People like to learn. Learning stimulates thought and (research shows) actually generates brain cells.
Learning keeps us sharp.
Many companies schedule periodic “trainings” which are often looked upon with distain. That’s because most of these trainings are really designed to protect the company from liability rather to provide new skills to the employees. Examples are safety training, sexual harassment training, racial sensitivity training and “we have a new procedure” training. These are sometimes necessary and they do protect the company from liability.
But what about offering an optional one hour cooking class? Have you considered a gardening class? History class? Astronomy class? NASCAR class? How about a once per month “show and tell”? You’d be amazed how much energy can be generated by this type of “training” if management doesn’t try to make “a lesson” out of it.
You have a great depth of knowledge about a wide range of subjects within your organization. You might question the benefits of having a monthly “show and tell”.
Thirty years ago I worked at a very rigid organization. People worked in “cliques” and the atmosphere was fairly tense. For some unexplained reason, the maintenance guy who generally kept to himself, was asked to speak at the weekly staff meeting.
We managers figured he was retiring and the boss was giving him a minute of recognition. He brought boxes and boxes of binders into the room. The boss simply said that Mr. Purdy had something to show us. Mr. Purdy wasn’t much of a talker and we braced ourselves for vacation stories or some other “we have to be polite now” time suck.
Mr. Purdy told us that he and the boss had a conversation recently and the subject of hobbies had come up. Mr. Purdy’s hobby was a little unusual. For 50 years he had been collecting and cataloging candy bar wrappers. The candy bar had been almost surgically removed from each wrapper. The wrappers were preserved in sheets of plastic—some protective sheets were added to the early stuff—and neatly labeled with the location and exact date of purchase.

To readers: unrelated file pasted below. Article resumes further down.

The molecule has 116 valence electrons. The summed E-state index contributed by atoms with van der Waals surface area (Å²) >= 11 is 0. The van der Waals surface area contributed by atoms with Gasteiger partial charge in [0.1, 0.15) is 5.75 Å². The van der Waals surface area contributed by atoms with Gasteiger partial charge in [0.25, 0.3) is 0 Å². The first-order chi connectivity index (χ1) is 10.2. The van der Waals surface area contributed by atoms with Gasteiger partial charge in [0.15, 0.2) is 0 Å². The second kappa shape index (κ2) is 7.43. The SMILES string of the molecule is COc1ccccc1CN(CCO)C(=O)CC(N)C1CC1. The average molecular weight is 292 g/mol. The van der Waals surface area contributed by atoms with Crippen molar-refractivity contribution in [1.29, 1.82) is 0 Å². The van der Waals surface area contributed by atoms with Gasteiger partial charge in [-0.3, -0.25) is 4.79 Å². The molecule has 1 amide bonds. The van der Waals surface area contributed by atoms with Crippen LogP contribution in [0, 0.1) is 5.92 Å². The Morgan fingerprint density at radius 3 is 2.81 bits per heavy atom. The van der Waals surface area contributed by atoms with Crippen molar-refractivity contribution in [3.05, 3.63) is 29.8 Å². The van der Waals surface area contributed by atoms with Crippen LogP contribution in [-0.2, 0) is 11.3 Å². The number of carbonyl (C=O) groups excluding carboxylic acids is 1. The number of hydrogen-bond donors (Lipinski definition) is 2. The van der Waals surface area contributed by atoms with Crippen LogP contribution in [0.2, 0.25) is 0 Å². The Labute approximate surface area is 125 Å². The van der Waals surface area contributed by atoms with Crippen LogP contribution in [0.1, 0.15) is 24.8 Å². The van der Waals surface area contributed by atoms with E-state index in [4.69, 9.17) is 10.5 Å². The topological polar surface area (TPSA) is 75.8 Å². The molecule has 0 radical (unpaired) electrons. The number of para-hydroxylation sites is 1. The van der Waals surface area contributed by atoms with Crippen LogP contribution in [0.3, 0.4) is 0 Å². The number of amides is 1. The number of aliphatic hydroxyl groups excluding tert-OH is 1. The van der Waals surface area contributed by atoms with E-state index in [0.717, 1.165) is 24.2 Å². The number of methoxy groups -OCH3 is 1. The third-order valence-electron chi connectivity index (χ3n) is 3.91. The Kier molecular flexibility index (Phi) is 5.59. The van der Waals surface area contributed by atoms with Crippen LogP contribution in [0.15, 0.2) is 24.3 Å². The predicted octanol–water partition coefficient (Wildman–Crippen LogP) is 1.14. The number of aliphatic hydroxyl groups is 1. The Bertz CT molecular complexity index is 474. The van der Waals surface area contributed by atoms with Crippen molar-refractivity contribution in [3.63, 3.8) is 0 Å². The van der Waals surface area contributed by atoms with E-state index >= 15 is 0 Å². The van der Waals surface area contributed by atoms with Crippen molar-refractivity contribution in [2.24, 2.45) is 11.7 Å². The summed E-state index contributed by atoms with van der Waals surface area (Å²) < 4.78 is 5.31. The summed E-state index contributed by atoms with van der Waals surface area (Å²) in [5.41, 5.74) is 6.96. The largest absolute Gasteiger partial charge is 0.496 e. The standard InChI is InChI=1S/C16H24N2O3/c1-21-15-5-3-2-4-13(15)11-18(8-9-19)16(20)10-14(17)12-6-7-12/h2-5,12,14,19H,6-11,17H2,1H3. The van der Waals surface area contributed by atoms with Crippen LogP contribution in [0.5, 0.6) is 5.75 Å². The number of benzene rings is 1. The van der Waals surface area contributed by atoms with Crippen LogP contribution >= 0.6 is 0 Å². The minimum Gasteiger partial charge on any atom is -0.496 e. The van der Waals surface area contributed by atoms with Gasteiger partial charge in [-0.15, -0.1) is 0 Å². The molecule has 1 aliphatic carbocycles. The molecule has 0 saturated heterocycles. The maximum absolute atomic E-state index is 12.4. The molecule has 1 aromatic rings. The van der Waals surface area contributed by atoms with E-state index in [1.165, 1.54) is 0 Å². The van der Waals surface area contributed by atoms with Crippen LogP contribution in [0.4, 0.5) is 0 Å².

Ok, so the guy is a nut. I looked at the first binder he passed out—it was about one hundred pages of “Pay Day” wrappers. There three or or four wrappers to the page. Both sides of the pages used. They all looked the same. Ok, the guy really IS a nut.
Then he explained that the binder I held represented a rather brief time period for that one candy bar. I think it was about four years of his fifty year collection for this one candy. He pointed out subtle changes in type style, paper, order of ingredients, changes of ingredients and changes of size. He could even show regional differences for the same product during a given time frame. Wow. That’s detail. He told us that he had hundreds of binders at home. The collection was one of the most fascinating things I have ever seen.
There was no point. The boss didn’t make a “life lesson” out of it. But we all liked Mr. Purdy and treated him with a different respect after that. The change was subtle but real.
Ask around. You’d be amazed at what people do in their spare time. It builds morale and cohesion to take a little time to let people show their “other side”. Try it.
Think you don’t have time for things like this? It’s a very cheap way to build morale and reduce turnover. It opens communication. It’s remarkable and it takes guts.
Shameless Promotion: Some very positive changes can result from having me spend a couple days at your business. If you have the guts, call me. (800) 462-6052 If I’m with a client I’ll call you back as soon as I can.
Chris Reich, Author of TeachU’s Business Talk Blog